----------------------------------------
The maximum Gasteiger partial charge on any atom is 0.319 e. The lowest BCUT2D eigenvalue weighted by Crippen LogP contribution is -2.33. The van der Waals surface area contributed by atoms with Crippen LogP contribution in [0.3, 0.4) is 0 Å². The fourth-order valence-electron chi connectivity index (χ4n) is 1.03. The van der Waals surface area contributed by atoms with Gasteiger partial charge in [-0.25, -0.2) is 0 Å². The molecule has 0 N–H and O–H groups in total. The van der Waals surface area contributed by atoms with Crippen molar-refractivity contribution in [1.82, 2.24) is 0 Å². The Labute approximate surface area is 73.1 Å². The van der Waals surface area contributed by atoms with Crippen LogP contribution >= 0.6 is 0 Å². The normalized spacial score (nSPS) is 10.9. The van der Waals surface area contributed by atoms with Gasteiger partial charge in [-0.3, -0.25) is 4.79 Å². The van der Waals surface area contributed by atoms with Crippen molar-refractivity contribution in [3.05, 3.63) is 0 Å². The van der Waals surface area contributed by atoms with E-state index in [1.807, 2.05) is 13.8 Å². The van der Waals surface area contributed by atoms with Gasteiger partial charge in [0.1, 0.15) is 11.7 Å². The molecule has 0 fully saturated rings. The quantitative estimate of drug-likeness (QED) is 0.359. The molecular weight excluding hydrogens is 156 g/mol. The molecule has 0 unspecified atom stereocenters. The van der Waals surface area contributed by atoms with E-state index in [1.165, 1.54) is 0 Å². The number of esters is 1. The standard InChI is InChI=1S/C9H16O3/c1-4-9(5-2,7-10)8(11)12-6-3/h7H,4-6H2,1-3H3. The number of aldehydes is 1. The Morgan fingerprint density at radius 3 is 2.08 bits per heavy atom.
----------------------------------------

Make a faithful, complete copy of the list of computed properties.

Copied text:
The maximum Gasteiger partial charge on any atom is 0.319 e. The lowest BCUT2D eigenvalue weighted by Crippen LogP contribution is -2.33. The van der Waals surface area contributed by atoms with Crippen LogP contribution in [0.3, 0.4) is 0 Å². The fourth-order valence-electron chi connectivity index (χ4n) is 1.03. The van der Waals surface area contributed by atoms with Gasteiger partial charge in [-0.25, -0.2) is 0 Å². The molecule has 0 N–H and O–H groups in total. The van der Waals surface area contributed by atoms with Crippen molar-refractivity contribution in [1.82, 2.24) is 0 Å². The Labute approximate surface area is 73.1 Å². The van der Waals surface area contributed by atoms with Crippen LogP contribution >= 0.6 is 0 Å². The normalized spacial score (nSPS) is 10.9. The van der Waals surface area contributed by atoms with Gasteiger partial charge in [-0.3, -0.25) is 4.79 Å². The van der Waals surface area contributed by atoms with Crippen molar-refractivity contribution in [3.05, 3.63) is 0 Å². The van der Waals surface area contributed by atoms with E-state index in [1.807, 2.05) is 13.8 Å². The van der Waals surface area contributed by atoms with Gasteiger partial charge in [0.1, 0.15) is 11.7 Å². The molecule has 0 fully saturated rings. The quantitative estimate of drug-likeness (QED) is 0.359. The molecular weight excluding hydrogens is 156 g/mol. The molecule has 0 unspecified atom stereocenters. The van der Waals surface area contributed by atoms with E-state index in [1.165, 1.54) is 0 Å². The number of esters is 1. The standard InChI is InChI=1S/C9H16O3/c1-4-9(5-2,7-10)8(11)12-6-3/h7H,4-6H2,1-3H3. The number of aldehydes is 1. The Morgan fingerprint density at radius 3 is 2.08 bits per heavy atom.